OXFORD, Ohio - Notre Dame offensive coordinator Mike Haywood was hired Tuesday as the football coach at Miami University, which went 2-10 this season.
He replaces Shane Montgomery, who resigned last month. The RedHawks went 17-31 during his four seasons.
“I knew this was the place because there were so many similarities in education (and) the type of student-athletes that are recruited there,” Haywood said late Tuesday.
Haywood becomes the sixth black coach among the 119 Bowl Subdivision schools and joins a university known as the Cradle of Coaches because Bo Schembechler and Woody Hayes coached at the school before becoming famous — as did former Fighting Irish coach Ara Parseghian. Haywood has been Notre Dame’s offensive coordinator the last four seasons and has no direct ties to the RedHawks.
The 44-year-old coach was in Honolulu with the Irish, getting ready to play Hawaii on Wednesday night in the Hawaii Bowl. He’ll be introduced at the Ohio school next week.
Sitting poolside at the team hotel and wearing a Hawaiian shirt, shorts and flip flops, Haywood said he was offered the job Monday and the paper work was processed early Tuesday. He said board members at Miami assisted him, along with Notre Dame coach Charlie Weis, who was “extremely instrumental.”
Haywood said people have a misunderstanding of his relationship with Weis, whom he called a mentor and “one of the finest men in college football.”
Weis has called the Irish’s offensive plays in last three regular season games after Haywood missed practices to attend a cousin’s funeral. Weis will also call the Hawaii Bowl.
“I don’t think he’s been given the respect he deserves as an offensive coordinator, as a head coach and as a man,” Haywood said.
Haywood said three weeks after the death of his young cousin, her mother died suddenly because of a blood clot.
“People didn’t realize everything and all the adversity going on in my life,” he said. “(Weis) really helped me tremendously in dealing with that from a professional point of view and an emotional point of view. And it meant the world to me.”
Haywood’s agent, Albert Elias, said he agreed to a five-year deal with Miami. Haywood also was interviewed for the vacant Washington and Syracuse jobs this season and with Houston and Minnesota last season, Elias said.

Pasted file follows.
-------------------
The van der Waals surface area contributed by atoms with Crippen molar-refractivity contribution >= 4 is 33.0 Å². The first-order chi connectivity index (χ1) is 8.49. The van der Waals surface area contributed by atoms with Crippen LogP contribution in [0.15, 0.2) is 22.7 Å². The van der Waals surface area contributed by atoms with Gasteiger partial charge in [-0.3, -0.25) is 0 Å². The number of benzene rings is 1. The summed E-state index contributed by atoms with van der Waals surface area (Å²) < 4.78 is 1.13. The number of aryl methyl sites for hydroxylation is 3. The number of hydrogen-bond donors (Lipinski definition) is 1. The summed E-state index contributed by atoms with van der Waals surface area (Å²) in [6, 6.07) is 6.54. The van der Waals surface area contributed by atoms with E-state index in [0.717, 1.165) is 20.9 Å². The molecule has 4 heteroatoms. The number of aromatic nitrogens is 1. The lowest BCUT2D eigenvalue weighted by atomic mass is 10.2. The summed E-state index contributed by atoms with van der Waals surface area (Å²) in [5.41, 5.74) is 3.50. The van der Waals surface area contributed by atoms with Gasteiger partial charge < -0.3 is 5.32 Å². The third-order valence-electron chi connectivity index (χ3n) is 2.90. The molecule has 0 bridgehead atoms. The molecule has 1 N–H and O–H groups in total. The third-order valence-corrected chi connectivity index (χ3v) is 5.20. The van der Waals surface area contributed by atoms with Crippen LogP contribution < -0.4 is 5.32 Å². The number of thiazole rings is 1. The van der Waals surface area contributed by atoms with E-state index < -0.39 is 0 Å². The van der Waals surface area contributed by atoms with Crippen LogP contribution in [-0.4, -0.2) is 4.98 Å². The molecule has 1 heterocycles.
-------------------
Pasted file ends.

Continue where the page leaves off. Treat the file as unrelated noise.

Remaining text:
“He feels bittersweet about leaving Notre Dame — that’s where he went to school — but we really feel like we have a chance to win there and be successful,” Elias said.
Haywood is the second black head coach hired by a Mid-American Conference school in the last two days. Eastern Michigan hired former Louisville and Michigan defensive coordinator Ron English on Monday.
Haywood said he felt in was important to have more black head coaches in college football.
“Now there’s six minority head coaches in Division I-A football, which provides an opportunity for us to set the path for some of the younger coaches that are out there,” he said.
Haywood said he’s already talked to a few people about joining his staff.
When asked if any were on the Irish staff, he said: “I’m not at liberty to talk about that yet because we have one more game to play. After tomorrow night, Coach has given me permission to talk to certain individuals. I’ll talk to them before I get on the plane.”
Haywood played flanker and cornerback at Notre Dame in the 1980s and has been an assistant the past 22 years, starting as a defensive and special teams assistant at Army in 1989-90. He also was an assistant at Ohio and Ball State, two other MAC schools, before moving to LSU in 1995 as running backs coach. He was at LSU until 2003, when he went to Texas for one season, then moved on to Notre Dame.
Haywood said one of his selling points were mentors he learned from, such as Lou Holtz, Nick Saban and Mack Brown.
“I see myself as a combination of all of them,” he said. “Each one of these guys has helped me become the coach I am today.”
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